Both work-life integration and work-life balance are valid means of achieving an equilibrium between personal and professional responsibilities. The primary difference between work-life integration and work-life balance lies in how they achieve that equilibrium.

Work-life integration seeks to bring work and life closer together. Rather than drawing lines between “work time” and “personal time,” professionals can tackle their responsibilities at the times that work well for them. Work-life balance involves having your work life and personal life coexist, but each thrives separately. Employees maintain firm boundaries between home and office, allowing them to devote their full attention to each at a given time.

[Read more: 6 Ways to Improve Employee Work-Life Balance]

According to Dr. Rebecca Mannis, learning specialist at Ivy Prep Learning Center, “balance” may not be the right way for every employee to think about their work and personal lives in the remote-first business world.

“As task demands and task contexts change, we need to modify our approach,” said Dr. Mannis. “Don’t think ‘balance,’ because that implies perfection and evenness that is unrealistic and therefore a setup for frustration and feelings of failure. Instead, think about the brain as … [a place] where there is ... a brimming of activity that keeps us attuned. That’s the reality of how our brains work, what we need to do in these new roles, and what we need to keep in mind [in] this new work-life landscape.”

How employers can support work-life integration

While employers can’t control the demands of their employees’ personal lives, they can support work-life integration. To do this, it’s critical for employers to understand exactly what their individual employees need from them to foster their ideal work and life environments.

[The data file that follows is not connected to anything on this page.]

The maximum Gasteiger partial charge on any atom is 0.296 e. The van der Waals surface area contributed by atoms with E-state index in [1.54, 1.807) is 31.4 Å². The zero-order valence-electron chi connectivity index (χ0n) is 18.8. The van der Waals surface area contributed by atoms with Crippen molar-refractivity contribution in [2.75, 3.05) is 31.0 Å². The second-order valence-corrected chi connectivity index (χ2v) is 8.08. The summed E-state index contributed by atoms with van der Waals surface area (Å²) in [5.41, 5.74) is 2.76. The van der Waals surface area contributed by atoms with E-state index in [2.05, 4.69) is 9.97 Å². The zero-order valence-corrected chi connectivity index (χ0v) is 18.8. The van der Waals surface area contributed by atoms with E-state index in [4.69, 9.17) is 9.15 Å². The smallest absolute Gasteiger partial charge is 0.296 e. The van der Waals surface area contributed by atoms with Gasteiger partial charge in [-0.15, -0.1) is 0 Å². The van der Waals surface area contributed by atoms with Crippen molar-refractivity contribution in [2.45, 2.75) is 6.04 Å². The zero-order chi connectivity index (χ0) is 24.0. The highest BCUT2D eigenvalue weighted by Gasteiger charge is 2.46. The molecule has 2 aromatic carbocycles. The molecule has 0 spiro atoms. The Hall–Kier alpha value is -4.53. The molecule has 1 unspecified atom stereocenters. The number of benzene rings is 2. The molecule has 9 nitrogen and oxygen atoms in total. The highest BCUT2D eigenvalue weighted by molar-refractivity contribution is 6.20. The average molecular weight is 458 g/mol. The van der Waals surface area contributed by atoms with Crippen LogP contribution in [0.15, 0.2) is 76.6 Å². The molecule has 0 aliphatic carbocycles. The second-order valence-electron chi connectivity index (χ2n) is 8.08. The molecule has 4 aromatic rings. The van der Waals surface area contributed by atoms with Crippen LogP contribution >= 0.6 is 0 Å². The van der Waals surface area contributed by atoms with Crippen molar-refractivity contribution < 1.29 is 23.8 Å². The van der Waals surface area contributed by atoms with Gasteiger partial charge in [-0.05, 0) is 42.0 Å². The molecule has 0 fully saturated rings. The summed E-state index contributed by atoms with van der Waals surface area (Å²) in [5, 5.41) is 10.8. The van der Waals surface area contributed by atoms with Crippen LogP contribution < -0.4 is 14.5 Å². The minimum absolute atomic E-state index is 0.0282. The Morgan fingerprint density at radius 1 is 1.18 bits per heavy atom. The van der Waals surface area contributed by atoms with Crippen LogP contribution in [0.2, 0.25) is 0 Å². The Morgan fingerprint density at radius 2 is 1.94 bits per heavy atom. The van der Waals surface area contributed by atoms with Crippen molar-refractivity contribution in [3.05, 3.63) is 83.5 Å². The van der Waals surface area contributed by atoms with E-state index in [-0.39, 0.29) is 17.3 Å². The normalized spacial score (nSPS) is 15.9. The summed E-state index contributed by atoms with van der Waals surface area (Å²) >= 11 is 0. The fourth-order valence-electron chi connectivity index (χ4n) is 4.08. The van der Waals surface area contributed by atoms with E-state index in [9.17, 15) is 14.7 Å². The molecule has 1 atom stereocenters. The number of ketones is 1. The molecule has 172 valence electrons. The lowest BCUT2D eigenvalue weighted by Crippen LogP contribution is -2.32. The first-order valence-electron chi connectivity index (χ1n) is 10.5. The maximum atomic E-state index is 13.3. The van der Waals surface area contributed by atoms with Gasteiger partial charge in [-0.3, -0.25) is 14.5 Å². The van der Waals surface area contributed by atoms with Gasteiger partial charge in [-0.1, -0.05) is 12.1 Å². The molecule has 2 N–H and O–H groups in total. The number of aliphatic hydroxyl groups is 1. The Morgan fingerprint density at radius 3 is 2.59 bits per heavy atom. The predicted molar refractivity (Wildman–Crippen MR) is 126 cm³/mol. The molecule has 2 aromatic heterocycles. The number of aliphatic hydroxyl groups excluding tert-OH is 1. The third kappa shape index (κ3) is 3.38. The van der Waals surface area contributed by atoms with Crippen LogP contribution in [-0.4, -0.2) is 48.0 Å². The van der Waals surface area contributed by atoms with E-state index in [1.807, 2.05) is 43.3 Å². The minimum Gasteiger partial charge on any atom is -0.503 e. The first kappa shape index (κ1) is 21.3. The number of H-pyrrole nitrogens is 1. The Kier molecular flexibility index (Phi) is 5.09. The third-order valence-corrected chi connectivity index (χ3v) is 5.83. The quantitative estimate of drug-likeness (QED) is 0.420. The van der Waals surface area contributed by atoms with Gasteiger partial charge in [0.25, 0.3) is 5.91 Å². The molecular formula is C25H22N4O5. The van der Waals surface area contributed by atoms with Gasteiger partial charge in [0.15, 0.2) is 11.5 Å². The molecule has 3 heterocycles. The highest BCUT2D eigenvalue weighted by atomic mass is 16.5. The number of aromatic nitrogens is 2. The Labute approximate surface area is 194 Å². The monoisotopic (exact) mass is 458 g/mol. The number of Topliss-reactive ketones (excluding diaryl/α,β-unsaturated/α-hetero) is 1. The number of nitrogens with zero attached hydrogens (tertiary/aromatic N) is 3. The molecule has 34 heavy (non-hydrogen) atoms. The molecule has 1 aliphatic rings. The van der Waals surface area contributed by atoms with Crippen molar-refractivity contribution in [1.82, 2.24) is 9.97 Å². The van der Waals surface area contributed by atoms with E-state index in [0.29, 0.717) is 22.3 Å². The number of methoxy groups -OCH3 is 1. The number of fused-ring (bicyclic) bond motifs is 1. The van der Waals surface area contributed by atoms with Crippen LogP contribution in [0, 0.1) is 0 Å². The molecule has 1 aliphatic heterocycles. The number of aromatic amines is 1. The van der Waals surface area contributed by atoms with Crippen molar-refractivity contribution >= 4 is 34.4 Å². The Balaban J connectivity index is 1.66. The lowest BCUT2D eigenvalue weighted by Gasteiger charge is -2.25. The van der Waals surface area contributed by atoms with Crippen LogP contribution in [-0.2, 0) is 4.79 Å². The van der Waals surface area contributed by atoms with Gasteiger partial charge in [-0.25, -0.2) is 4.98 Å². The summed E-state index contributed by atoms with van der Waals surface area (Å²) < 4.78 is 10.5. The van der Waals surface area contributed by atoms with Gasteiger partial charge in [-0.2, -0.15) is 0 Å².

“You need work-life balance in order to have a healthy work-life integration, [and] … it’s essential for employers to have a clear understanding of what their employees need and want,” said Melissa Price, a multi-unit franchise partner with Burn Boot Camp. “By creating a dialogue, you’re able to foster a work environment that makes sense for your team, leading to longstanding employees and business longevity.”

“Tailoring an employee's work situation to their work style and personal situation can help create a productive, balanced work environment,” added Kaitlin Milliken, multimedia editor of Innovation Leader. “Each person works differently. Some thrive in an office setting daily and others are just as efficient working at home some or all of the time.”

One simple potential solution is offering remote work collaboration tools to help employees stay engaged and productive, regardless of when or where they work. Employee perks such as tuition reimbursement, childcare and flexible telecommuting arrangements can also help employees achieve their personal goals without sacrificing their professional ones.

“An employee’s personal life does not need to be something that competes with work,” Milliken noted. “Enabling people to tend to other parts of their life can help them avoid burnout.”

CO— aims to bring you inspiration from leading respected experts. However, before making any business decision, you should consult a professional who can advise you based on your individual situation.